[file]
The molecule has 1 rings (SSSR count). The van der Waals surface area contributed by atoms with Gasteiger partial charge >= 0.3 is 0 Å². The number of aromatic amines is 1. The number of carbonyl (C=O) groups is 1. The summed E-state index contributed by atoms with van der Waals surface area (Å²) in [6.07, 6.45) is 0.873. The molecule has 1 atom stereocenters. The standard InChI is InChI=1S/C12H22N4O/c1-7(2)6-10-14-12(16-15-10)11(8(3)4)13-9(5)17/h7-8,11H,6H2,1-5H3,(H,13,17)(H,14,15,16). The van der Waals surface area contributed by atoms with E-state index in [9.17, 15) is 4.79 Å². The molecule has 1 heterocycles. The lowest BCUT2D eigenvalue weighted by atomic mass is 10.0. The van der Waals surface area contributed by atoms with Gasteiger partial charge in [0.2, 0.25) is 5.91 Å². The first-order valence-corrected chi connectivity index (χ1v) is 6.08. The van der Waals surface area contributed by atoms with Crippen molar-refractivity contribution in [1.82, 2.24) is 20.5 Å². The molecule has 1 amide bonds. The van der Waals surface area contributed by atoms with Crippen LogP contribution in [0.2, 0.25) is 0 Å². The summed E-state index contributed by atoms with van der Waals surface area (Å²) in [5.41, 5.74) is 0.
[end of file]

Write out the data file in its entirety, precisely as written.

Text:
The molecule has 1 rings (SSSR count). The van der Waals surface area contributed by atoms with Gasteiger partial charge >= 0.3 is 0 Å². The number of aromatic amines is 1. The number of carbonyl (C=O) groups is 1. The summed E-state index contributed by atoms with van der Waals surface area (Å²) in [6.07, 6.45) is 0.873. The molecule has 1 atom stereocenters. The standard InChI is InChI=1S/C12H22N4O/c1-7(2)6-10-14-12(16-15-10)11(8(3)4)13-9(5)17/h7-8,11H,6H2,1-5H3,(H,13,17)(H,14,15,16). The van der Waals surface area contributed by atoms with E-state index in [9.17, 15) is 4.79 Å². The molecule has 1 heterocycles. The lowest BCUT2D eigenvalue weighted by atomic mass is 10.0. The van der Waals surface area contributed by atoms with Gasteiger partial charge in [0.2, 0.25) is 5.91 Å². The first-order valence-corrected chi connectivity index (χ1v) is 6.08. The van der Waals surface area contributed by atoms with Crippen molar-refractivity contribution in [1.82, 2.24) is 20.5 Å². The molecule has 1 amide bonds. The van der Waals surface area contributed by atoms with Crippen LogP contribution in [0.2, 0.25) is 0 Å². The summed E-state index contributed by atoms with van der Waals surface area (Å²) in [5.41, 5.74) is 0.